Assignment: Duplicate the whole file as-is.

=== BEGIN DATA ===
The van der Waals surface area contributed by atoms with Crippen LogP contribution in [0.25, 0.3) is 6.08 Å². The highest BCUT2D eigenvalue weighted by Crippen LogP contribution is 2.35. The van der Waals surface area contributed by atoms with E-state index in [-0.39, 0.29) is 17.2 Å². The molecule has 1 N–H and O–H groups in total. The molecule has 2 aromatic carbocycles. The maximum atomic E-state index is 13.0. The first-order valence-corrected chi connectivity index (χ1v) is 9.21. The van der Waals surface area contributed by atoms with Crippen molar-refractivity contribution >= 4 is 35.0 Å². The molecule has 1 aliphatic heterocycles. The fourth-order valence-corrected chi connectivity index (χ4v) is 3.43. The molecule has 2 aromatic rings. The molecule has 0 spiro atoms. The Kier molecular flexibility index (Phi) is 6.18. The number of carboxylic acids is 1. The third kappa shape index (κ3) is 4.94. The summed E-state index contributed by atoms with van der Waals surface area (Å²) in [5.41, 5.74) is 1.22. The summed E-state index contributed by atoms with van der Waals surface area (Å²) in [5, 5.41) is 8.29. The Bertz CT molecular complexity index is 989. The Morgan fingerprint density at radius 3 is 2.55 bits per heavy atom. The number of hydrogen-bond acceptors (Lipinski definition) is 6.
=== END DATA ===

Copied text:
The van der Waals surface area contributed by atoms with Crippen LogP contribution in [0.25, 0.3) is 6.08 Å². The highest BCUT2D eigenvalue weighted by Crippen LogP contribution is 2.35. The van der Waals surface area contributed by atoms with E-state index in [-0.39, 0.29) is 17.2 Å². The molecule has 1 N–H and O–H groups in total. The molecule has 2 aromatic carbocycles. The maximum atomic E-state index is 13.0. The first-order valence-corrected chi connectivity index (χ1v) is 9.21. The van der Waals surface area contributed by atoms with Crippen molar-refractivity contribution >= 4 is 35.0 Å². The molecule has 1 aliphatic heterocycles. The fourth-order valence-corrected chi connectivity index (χ4v) is 3.43. The molecule has 2 aromatic rings. The molecule has 0 spiro atoms. The Kier molecular flexibility index (Phi) is 6.18. The number of carboxylic acids is 1. The third kappa shape index (κ3) is 4.94. The summed E-state index contributed by atoms with van der Waals surface area (Å²) in [5.41, 5.74) is 1.22. The summed E-state index contributed by atoms with van der Waals surface area (Å²) in [5, 5.41) is 8.29. The Bertz CT molecular complexity index is 989. The Morgan fingerprint density at radius 3 is 2.55 bits per heavy atom. The number of hydrogen-bond acceptors (Lipinski definition) is 6.